Today I somehow stumbled across what is one of the best web sites I've ever visited, Verdict or verdict.justia.com to be precise. Verdict is a repository of legal analysis and commentary from some first-rate legal minds on the issues of the day, especially in the now deeply worrisome United States.
If you find such offerings of interest, check out Neil Buchanan's analysis of America's descent into "legalistic lawlessness" under Trump or the rise of the world's most powerful Banana Republic. A few teasers:
Trump has now, in his characteristically blustering way, said: “I’m actually, I guess, the chief law enforcement officer of the country.” He has decided that he can do anything, especially because he wrongly thinks that Article II of the Constitution gives him absolute power. As my Verdict colleague (and Dean of the University of Illinois’s law school) Vikram Amar wrote earlier this week, that is in a trivial sense an accurate statement of the bare bones meaning of the Constitution, but that open-ended power has generally been constrained by norms and, ultimately, by the threat of impeachment, conviction, and removal from office.
One can see, then, why the image of the banana republic occurred to so many people in recent weeks. This is starting to look like a country in which a corrupt dictator holds power by abusing the legal system in an arbitrary way, punishing his enemies and shielding even the guiltiest of his friends. It is rule by impulse and caprice, throwing off the veneer of any regular order, due process, or legal constraint.
Trump himself clearly prefers the banana republic model, and it is difficult to imagine him agreeing to any constraints on his behavior. Even so, it is possible to be lawless while still pretending to live under the rule of law. Even while Trump is still around, but especially after he is gone (for whatever reason), I suspect that Republicans will start to build a legal system that has the earmarks of constitutional democracy but that in fact accomplishes the same arbitrary and unjust ends as the banana republic approach.
Indeed, many of the most monstrous examples of state-sponsored injustice were built around the pretense of legalistic order. Nazi Germany and the Soviet Union did not simply allow arbitrary actions by state actors—or not only that. Both regimes held legal proceedings (darkly satirized in novels such as Kafka’s The Trial) that made it appear that those were not banana republics.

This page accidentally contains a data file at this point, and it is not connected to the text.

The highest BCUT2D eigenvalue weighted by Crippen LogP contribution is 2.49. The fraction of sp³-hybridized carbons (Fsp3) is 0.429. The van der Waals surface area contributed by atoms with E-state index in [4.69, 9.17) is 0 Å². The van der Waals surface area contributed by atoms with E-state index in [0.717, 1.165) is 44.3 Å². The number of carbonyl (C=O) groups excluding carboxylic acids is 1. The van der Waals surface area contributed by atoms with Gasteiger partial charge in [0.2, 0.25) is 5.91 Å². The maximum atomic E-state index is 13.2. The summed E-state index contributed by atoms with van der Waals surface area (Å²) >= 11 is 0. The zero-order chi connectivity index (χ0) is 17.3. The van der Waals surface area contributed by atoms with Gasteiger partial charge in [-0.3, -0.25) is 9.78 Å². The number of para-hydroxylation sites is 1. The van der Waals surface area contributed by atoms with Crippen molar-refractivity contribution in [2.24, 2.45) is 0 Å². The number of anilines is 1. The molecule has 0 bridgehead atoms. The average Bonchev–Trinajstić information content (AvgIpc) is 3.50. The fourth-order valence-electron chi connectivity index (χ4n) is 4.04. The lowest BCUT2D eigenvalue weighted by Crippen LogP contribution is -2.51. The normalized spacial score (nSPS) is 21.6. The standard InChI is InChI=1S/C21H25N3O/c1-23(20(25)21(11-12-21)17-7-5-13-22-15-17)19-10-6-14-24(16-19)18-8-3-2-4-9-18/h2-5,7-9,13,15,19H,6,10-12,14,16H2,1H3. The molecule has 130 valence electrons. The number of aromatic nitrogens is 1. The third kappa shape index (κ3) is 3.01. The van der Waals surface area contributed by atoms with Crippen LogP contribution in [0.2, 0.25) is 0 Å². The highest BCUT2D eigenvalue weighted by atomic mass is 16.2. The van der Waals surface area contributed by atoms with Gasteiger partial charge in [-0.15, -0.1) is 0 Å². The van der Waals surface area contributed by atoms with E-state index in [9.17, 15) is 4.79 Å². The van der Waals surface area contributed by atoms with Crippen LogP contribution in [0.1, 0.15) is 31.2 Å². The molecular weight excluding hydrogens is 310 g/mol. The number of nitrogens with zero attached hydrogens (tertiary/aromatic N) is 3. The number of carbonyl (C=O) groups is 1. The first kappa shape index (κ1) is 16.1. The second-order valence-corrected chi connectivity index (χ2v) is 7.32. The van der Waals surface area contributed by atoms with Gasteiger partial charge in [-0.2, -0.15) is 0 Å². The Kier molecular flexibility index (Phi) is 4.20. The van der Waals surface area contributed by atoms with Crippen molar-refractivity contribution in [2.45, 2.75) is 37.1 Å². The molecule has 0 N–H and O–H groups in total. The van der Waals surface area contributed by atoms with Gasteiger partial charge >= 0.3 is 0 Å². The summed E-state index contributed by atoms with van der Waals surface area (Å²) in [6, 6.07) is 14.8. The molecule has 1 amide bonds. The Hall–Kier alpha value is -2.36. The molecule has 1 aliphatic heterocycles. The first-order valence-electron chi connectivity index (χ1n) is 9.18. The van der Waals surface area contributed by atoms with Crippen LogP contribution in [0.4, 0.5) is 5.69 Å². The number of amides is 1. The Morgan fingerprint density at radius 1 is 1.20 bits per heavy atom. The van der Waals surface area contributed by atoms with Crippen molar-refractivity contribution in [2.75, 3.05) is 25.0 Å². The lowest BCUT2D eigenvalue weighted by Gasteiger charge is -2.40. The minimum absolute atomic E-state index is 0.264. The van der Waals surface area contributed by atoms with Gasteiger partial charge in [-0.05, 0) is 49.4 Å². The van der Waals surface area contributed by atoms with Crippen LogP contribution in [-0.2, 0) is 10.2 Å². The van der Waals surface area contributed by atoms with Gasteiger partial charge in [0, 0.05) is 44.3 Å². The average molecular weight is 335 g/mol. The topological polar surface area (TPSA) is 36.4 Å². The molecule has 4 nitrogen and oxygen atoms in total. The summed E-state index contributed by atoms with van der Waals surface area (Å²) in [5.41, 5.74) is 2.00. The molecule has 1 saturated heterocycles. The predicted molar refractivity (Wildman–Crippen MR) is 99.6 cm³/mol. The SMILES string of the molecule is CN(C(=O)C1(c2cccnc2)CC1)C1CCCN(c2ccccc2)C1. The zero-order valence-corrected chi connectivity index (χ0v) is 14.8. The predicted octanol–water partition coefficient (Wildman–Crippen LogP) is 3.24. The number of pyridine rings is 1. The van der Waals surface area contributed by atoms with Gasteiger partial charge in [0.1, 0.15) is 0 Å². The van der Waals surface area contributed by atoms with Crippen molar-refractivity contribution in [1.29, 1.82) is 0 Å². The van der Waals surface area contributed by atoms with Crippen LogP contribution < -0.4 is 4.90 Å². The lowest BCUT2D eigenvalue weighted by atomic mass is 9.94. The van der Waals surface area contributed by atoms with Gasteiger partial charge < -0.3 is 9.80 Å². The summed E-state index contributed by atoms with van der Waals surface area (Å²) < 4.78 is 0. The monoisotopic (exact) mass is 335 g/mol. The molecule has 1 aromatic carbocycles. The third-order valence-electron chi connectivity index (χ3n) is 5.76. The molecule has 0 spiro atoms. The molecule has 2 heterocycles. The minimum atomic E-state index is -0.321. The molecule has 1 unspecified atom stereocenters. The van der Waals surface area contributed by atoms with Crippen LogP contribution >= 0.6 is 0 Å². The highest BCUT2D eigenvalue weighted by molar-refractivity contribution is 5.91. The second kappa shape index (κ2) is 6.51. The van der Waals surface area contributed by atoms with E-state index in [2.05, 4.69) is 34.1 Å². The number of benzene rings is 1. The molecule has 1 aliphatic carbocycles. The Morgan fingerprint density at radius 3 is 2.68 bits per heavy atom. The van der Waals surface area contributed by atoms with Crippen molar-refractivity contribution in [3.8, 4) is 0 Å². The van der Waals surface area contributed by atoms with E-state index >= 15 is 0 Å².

It is, indeed, generally a priority for lawless regimes to dress up their actions in the garb of blind justice. The Nazis took great pains to document everything that they did and to organize their records, showing an affinity for law-and-order thinking without the bother of justice.The Dark Age of Legal Lawlessness Descends on America
Even holding open a Supreme Court seat, as well as hundreds of lower court judgeships—naked power grabs that even the best efforts at sophistry could not legitimize—serves the ultimate purpose of making the system look legally legitimate. When five Supreme Court justices said that Trump can bar people from entering the country without the courts even being permitted to consider the plain evidence of his bigoted intent, Republicans had achieved their goal without having to simply shut down the courts, as banana republics do.
But why am I calling this legalistic lawlessness, rather than simply a legal regime that I happen to think is regrettable on policy or normative grounds? The answer is that the regime that Republicans are in the midst of creating will not constrain anything that they want to do. That is, it will not be John Adams’s immortal vision of “a government of laws, not of men,” because the supposed limitations that the rule of law provides can be stripped away through doctrines such as standing, justiciability, and so on, along with new statutes that simply enshrine injustice into the law.
As we enter our impending post-constitutional era, of course, there will be fewer and fewer judges even willing to consider ruling against the Republicans’ wishes, simply because the courts are being packed with Trump loyalists. Those remaining judges who wish to render independent legal judgments, meanwhile, will discover that the laws that they are sworn to uphold have been changed in ways that force the judges to do what Trump’s supporters want them to do, all with the gloss of legality.Another excellent contributor is Cornell law professor, Joseph Margulies. His latest essay addresses how neoliberalism has transformed the United States into a "nation in freefall." Read it and ask whether we're not on the same path.